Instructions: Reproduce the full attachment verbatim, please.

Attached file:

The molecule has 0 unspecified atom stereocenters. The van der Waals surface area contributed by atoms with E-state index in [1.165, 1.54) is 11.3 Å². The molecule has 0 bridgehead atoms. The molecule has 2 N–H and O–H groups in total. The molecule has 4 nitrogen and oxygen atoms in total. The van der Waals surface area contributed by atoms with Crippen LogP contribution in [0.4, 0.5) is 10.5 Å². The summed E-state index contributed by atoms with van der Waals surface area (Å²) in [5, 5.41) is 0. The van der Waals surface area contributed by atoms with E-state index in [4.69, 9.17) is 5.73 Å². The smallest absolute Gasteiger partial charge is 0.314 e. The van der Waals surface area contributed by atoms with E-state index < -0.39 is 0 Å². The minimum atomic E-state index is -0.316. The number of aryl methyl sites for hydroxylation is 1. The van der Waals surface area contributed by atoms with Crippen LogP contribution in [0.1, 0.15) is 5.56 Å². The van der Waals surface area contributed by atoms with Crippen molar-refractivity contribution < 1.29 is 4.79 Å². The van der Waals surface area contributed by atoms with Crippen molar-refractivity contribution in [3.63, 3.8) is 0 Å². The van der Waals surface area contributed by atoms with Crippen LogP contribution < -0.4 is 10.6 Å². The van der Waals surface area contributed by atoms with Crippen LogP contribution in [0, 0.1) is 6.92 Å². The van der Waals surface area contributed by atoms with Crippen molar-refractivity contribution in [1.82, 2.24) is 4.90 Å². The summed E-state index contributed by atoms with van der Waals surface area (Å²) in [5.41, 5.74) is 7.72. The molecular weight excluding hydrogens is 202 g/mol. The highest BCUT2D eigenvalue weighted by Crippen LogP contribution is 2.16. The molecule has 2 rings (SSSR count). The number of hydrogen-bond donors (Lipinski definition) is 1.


The molecule has 0 unspecified atom stereocenters. The van der Waals surface area contributed by atoms with E-state index in [1.165, 1.54) is 11.3 Å². The molecule has 0 bridgehead atoms. The molecule has 2 N–H and O–H groups in total. The molecule has 4 nitrogen and oxygen atoms in total. The van der Waals surface area contributed by atoms with Crippen LogP contribution in [0.4, 0.5) is 10.5 Å². The summed E-state index contributed by atoms with van der Waals surface area (Å²) in [5, 5.41) is 0. The van der Waals surface area contributed by atoms with E-state index in [4.69, 9.17) is 5.73 Å². The smallest absolute Gasteiger partial charge is 0.314 e. The van der Waals surface area contributed by atoms with E-state index < -0.39 is 0 Å². The minimum atomic E-state index is -0.316. The number of aryl methyl sites for hydroxylation is 1. The van der Waals surface area contributed by atoms with Crippen LogP contribution in [0.1, 0.15) is 5.56 Å². The van der Waals surface area contributed by atoms with Crippen molar-refractivity contribution < 1.29 is 4.79 Å². The van der Waals surface area contributed by atoms with Crippen molar-refractivity contribution in [3.63, 3.8) is 0 Å². The van der Waals surface area contributed by atoms with Crippen LogP contribution < -0.4 is 10.6 Å². The van der Waals surface area contributed by atoms with Crippen LogP contribution in [0, 0.1) is 6.92 Å². The van der Waals surface area contributed by atoms with Crippen molar-refractivity contribution in [1.82, 2.24) is 4.90 Å². The summed E-state index contributed by atoms with van der Waals surface area (Å²) in [5.41, 5.74) is 7.72. The molecular weight excluding hydrogens is 202 g/mol. The highest BCUT2D eigenvalue weighted by Crippen LogP contribution is 2.16. The molecule has 2 rings (SSSR count). The number of hydrogen-bond donors (Lipinski definition) is 1.